How to Protect Your Skin Against Onset of Carbuncle
Kyle J. Norton, Master of Nutrition
Green tea may have a therapeutic and positive effect in reduced risk and progression and treatment of carbuncle, a skin disease, some scientists suggested.
Carbuncle is collection of boils developed under the skin caused by bacterial infection of hair follicles in induction of swelling.
Although, the infections are most likely developing on the follicles of the hair, they can also appear on other areas of the body such as the buttocks, thighs, groin, and armpits.
Researchers suggested that people who are older age, obesity, poor hygiene, and poor health are most likely associated to increased risk of carbuncles.
However, chronic skin conditions, chronic kidney disease,…. and liver disease are also increased the prevalent risk the infection.
According to University of Miami School of Medicine, “Skin infections account for a significant portion of dermatologic disease, often resulting in or as a consequence of a disruption in the skin’s integrity” and ” The infections presented herein include impetigo, ecthyma, folliculitis, carbuncles/furuncles, cellulitis, toxic shock syndrome, and ecthyma gangrenosum”(4).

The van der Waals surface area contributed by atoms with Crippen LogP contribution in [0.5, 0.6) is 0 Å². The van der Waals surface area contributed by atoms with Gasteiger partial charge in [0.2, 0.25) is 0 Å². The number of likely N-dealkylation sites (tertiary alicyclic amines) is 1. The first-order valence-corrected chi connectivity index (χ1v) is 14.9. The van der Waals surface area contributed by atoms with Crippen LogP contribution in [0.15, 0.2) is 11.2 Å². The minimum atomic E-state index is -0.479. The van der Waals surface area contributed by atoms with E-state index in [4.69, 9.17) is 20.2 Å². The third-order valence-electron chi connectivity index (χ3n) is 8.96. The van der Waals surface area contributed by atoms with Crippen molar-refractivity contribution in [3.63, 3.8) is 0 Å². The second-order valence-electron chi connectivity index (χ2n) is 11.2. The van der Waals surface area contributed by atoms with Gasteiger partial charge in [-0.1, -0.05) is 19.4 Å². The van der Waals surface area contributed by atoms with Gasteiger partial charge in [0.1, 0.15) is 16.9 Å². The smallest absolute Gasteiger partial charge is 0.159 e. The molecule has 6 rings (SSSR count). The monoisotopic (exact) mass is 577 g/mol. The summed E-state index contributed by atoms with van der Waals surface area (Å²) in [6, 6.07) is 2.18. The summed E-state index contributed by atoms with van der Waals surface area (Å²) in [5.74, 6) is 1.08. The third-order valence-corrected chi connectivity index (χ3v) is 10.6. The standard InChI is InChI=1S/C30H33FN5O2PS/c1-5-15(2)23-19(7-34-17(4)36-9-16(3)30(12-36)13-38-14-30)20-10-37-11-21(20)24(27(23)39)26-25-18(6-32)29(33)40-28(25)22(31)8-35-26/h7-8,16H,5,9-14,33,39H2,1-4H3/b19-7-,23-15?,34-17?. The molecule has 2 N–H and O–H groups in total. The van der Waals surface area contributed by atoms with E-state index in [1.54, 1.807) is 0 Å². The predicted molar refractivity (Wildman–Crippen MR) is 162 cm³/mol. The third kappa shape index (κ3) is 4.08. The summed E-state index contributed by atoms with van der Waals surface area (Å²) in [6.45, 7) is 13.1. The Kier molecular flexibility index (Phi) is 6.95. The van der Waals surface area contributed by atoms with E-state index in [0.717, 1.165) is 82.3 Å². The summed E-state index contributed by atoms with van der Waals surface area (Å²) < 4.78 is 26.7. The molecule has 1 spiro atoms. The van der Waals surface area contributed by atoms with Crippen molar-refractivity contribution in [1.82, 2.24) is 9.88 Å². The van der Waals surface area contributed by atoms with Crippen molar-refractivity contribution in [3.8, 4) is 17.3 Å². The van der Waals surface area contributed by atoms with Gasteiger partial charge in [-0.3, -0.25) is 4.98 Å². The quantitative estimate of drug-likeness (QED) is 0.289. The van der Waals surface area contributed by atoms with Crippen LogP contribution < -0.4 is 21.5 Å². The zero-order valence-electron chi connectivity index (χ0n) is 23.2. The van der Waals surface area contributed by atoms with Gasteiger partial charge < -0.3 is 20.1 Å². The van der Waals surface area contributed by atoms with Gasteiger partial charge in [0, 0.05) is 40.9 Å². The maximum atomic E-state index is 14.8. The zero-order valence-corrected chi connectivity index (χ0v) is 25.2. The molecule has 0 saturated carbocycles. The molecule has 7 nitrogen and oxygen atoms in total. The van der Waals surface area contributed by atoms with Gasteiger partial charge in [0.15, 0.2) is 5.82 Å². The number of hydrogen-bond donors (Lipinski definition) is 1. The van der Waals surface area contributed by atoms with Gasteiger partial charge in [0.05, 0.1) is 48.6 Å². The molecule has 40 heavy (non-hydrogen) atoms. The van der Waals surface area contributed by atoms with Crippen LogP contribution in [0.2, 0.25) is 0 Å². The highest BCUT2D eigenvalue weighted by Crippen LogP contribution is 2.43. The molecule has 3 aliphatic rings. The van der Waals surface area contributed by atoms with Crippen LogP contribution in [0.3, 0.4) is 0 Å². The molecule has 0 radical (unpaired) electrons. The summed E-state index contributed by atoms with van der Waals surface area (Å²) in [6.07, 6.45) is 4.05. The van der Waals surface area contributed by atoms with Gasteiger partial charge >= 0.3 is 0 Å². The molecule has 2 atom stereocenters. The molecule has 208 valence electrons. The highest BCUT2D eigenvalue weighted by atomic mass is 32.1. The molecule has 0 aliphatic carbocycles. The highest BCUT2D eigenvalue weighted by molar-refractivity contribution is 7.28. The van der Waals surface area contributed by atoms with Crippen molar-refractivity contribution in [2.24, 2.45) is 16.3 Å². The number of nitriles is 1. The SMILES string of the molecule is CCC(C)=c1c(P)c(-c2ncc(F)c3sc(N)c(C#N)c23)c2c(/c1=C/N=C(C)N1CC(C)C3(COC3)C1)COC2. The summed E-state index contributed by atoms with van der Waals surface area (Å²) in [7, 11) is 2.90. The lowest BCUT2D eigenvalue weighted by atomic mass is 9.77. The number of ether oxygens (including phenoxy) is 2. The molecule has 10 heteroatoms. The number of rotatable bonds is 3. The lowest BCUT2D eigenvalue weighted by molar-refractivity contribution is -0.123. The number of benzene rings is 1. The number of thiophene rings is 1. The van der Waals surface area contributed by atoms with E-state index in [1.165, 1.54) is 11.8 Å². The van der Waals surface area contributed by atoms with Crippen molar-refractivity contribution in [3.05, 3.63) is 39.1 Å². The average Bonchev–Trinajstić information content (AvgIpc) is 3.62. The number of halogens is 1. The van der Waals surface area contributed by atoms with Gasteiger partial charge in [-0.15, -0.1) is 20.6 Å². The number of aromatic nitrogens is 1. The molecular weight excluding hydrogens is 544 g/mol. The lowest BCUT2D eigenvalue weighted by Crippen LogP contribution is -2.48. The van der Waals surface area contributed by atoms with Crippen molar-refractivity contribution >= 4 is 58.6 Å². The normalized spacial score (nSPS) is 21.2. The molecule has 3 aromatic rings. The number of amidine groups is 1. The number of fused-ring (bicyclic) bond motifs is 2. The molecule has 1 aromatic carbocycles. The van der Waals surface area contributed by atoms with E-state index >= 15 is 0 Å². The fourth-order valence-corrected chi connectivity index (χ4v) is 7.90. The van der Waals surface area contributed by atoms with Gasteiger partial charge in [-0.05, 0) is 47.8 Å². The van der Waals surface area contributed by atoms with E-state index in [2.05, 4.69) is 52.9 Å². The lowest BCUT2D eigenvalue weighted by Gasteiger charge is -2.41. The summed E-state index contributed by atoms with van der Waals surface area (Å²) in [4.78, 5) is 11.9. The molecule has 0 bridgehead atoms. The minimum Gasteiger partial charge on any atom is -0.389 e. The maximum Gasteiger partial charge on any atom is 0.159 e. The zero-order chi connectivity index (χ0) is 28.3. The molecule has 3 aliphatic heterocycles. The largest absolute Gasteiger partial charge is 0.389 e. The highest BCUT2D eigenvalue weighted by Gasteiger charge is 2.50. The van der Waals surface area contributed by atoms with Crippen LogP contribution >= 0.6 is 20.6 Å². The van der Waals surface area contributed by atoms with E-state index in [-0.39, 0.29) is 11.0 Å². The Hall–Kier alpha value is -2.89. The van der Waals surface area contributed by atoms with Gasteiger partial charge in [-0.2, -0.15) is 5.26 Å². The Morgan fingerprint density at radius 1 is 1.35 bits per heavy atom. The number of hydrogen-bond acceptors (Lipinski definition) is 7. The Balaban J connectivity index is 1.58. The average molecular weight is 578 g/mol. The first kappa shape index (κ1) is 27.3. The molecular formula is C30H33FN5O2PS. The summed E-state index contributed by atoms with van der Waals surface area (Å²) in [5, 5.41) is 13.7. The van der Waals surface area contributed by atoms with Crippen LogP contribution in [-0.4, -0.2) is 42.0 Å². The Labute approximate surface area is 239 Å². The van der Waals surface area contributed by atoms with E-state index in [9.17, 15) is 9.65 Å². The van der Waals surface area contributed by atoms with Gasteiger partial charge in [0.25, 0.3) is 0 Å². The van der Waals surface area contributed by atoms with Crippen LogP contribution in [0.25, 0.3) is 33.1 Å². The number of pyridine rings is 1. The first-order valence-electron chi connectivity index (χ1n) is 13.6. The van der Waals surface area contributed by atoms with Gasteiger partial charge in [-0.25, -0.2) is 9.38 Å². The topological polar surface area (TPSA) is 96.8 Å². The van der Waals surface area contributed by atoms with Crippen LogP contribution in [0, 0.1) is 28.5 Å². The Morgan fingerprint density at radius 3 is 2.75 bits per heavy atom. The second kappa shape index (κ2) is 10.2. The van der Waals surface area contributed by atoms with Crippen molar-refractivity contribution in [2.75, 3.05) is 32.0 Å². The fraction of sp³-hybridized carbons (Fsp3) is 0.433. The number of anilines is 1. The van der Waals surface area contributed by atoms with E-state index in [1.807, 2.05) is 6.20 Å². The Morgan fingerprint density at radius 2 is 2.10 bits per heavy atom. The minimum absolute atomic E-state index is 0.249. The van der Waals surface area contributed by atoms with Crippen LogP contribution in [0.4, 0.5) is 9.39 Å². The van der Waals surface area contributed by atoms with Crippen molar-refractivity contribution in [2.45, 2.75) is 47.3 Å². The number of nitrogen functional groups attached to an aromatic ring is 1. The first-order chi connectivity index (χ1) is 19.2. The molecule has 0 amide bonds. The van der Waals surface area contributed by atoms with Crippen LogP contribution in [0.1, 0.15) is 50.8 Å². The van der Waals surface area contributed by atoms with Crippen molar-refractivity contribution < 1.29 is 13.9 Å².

The differentiation hinted that people with carbuncle are also susceptible to other skin disease.
Green tea, is a precious drink processed numbers of health benefit known to almost everyone in Asia and Western world.
In the searching of the natural ingredient to replace the use of antibiotics in treatment of bacterial infection of carbuncle, researchers at the J the Rockefeller University found that epigallocatechin-3-gallate isolated from green tea extracts exerts a significant effect in inhibited the activity of Staphylococcus aureus (S. aureus), a leading candidate in exhibited risk of carbuncle.
Further analysis also suggested that application EGCG inhibited the typhimurium type III protein effectors in restriction of bacterial invasion into tested cells.
The type III secretion system of Salmonella typhimurium is found to have a direct effect in translocation of proteins into host cells in initiated infection.